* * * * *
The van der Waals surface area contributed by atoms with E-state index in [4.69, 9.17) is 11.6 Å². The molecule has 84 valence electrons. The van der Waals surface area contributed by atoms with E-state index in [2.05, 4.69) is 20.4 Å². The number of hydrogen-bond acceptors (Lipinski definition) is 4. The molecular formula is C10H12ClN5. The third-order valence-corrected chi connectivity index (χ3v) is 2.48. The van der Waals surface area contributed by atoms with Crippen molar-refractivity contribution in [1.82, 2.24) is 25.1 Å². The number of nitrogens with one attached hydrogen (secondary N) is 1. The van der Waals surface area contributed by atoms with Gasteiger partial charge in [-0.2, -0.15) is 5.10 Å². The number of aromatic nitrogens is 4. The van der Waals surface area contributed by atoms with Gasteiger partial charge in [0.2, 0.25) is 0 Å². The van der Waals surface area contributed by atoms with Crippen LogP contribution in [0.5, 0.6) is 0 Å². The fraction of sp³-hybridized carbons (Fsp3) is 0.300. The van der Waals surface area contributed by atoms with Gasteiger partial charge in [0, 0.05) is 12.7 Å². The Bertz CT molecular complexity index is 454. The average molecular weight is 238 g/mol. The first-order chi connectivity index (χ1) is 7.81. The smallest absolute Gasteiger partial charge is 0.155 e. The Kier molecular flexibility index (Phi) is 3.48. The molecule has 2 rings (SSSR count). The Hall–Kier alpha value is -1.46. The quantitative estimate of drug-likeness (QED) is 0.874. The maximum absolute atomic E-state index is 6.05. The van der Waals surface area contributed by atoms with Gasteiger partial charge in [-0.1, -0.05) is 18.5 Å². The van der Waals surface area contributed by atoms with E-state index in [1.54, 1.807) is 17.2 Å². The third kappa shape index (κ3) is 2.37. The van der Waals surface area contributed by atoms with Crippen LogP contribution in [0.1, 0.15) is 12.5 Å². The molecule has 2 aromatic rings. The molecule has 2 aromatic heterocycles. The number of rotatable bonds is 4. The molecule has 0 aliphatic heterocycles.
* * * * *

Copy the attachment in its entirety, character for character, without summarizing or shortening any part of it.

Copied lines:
The van der Waals surface area contributed by atoms with E-state index in [4.69, 9.17) is 11.6 Å². The molecule has 84 valence electrons. The van der Waals surface area contributed by atoms with E-state index in [2.05, 4.69) is 20.4 Å². The number of hydrogen-bond acceptors (Lipinski definition) is 4. The molecular formula is C10H12ClN5. The third-order valence-corrected chi connectivity index (χ3v) is 2.48. The van der Waals surface area contributed by atoms with Crippen molar-refractivity contribution in [1.82, 2.24) is 25.1 Å². The number of nitrogens with one attached hydrogen (secondary N) is 1. The van der Waals surface area contributed by atoms with Gasteiger partial charge in [-0.2, -0.15) is 5.10 Å². The number of aromatic nitrogens is 4. The van der Waals surface area contributed by atoms with Gasteiger partial charge in [0.2, 0.25) is 0 Å². The van der Waals surface area contributed by atoms with Crippen LogP contribution in [0.5, 0.6) is 0 Å². The fraction of sp³-hybridized carbons (Fsp3) is 0.300. The van der Waals surface area contributed by atoms with Gasteiger partial charge in [0, 0.05) is 12.7 Å². The Bertz CT molecular complexity index is 454. The average molecular weight is 238 g/mol. The first-order chi connectivity index (χ1) is 7.81. The smallest absolute Gasteiger partial charge is 0.155 e. The Kier molecular flexibility index (Phi) is 3.48. The molecule has 2 rings (SSSR count). The Hall–Kier alpha value is -1.46. The quantitative estimate of drug-likeness (QED) is 0.874. The maximum absolute atomic E-state index is 6.05. The van der Waals surface area contributed by atoms with Gasteiger partial charge in [-0.1, -0.05) is 18.5 Å². The van der Waals surface area contributed by atoms with E-state index in [1.54, 1.807) is 17.2 Å². The third kappa shape index (κ3) is 2.37. The van der Waals surface area contributed by atoms with Crippen LogP contribution in [0.1, 0.15) is 12.5 Å². The molecule has 2 aromatic rings. The molecule has 2 aromatic heterocycles. The number of rotatable bonds is 4. The molecule has 0 aliphatic heterocycles.